School Board Update
OLRB Dismisses Duty of Fair Representation Applications Against OECTA
Date: March 12, 2013
On February 26, 2013, the Ontario Labour Relations Board (“OLRB”) released a decision dismissing four different duty of fair representation applications filed by members and local leaders of the Ontario English Catholic Teachers’ Association (“OECTA”) against OECTA relating to OECTA’s negotiation of its Memorandum of Understanding dated July 5, 2012 with the provincial government (“MOU”). The Chair of the Board, Bernard Fishbein, held that the Applicants had failed to disclose any possible violations of the Labour Relations Act, 1995 (“Act“). This FTR Now discusses the decision and its implications for school boards.
The Applicants claimed that the manner in which OECTA had participated in negotiations with the provincial government, including the manner in which it sought and received ratification of the MOU, was in breach of OECTA’s Constitution, by-laws and policies. The Applicants asserted that there had been a failure to communicate to OECTA members through the presidents of the local units and a failure to allow for a meaningful ratification of the MOU. The Applicants sought an order from the OLRB declaring the MOU to be void.
OECTA responded by arguing that the duty of fair representation does not cover internal union processes and does not cover a union’s activities beyond its representation of employees with respect to their employers.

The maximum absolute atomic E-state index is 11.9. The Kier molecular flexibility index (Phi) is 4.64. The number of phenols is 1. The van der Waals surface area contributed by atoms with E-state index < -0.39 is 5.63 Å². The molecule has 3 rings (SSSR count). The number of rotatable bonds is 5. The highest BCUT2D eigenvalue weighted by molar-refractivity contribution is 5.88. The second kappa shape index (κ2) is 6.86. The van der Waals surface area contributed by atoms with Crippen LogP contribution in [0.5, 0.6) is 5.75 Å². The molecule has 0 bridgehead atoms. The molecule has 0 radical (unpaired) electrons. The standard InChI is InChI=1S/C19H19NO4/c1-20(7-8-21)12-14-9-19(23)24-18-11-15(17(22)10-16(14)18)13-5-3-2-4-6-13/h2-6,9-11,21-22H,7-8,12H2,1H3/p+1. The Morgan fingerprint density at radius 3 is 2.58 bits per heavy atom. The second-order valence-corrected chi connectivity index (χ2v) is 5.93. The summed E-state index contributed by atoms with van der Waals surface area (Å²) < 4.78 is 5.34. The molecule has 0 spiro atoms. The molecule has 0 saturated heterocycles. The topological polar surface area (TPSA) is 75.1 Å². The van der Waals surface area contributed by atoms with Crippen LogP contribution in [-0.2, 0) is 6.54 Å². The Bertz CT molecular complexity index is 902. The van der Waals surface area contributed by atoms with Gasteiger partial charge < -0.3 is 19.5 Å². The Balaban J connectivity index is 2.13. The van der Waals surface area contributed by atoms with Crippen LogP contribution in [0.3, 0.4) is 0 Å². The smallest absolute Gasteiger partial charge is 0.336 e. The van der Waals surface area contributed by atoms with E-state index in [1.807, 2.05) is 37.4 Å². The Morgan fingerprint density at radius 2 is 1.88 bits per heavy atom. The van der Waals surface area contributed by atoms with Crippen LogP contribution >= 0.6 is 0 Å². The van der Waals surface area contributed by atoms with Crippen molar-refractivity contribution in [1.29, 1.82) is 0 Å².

The OLRB held that the applications did not disclose any arguable breach of the duty of fair representation because the events that were the subject of the complaint did not relate to OECTA’s negotiation of a collective agreement or its representation of members with respect to their employers.
The OLRB held that the 2012 provincial discussions were voluntary negotiations between stakeholders, not collective bargaining within the meaning of the Act. As a result, the MOU between OECTA and the Ministry of Education that resulted from the discussions was not a collective agreement. It would only become binding on school boards, which are the employers, following collective bargaining or through legislation. The Chair compared the 2012 provincial discussions to a legislative consultation process, in which the government invites stakeholders to make submissions regarding a new piece of legislation. He held that a union’s participation in such a consultation process was not subject to the duty of fair representation.
IMPLICATIONS FOR SCHOOL BOARDS
With this decision, the OLRB has made it clear that when a teachers’ federation or trade union participates in provincial discussions with the government or with provincial trustees’ associations, those discussions do not generally constitute collective bargaining and would not engage in the provisions of the Act that regulate collective bargaining. As a result, the provincial teachers’ federation and trade unions are not constrained by the provisions of the Act. However, that does not mean that their actions could not be challenged by members in other venues, such as internal union proceedings relating to union constitutions.
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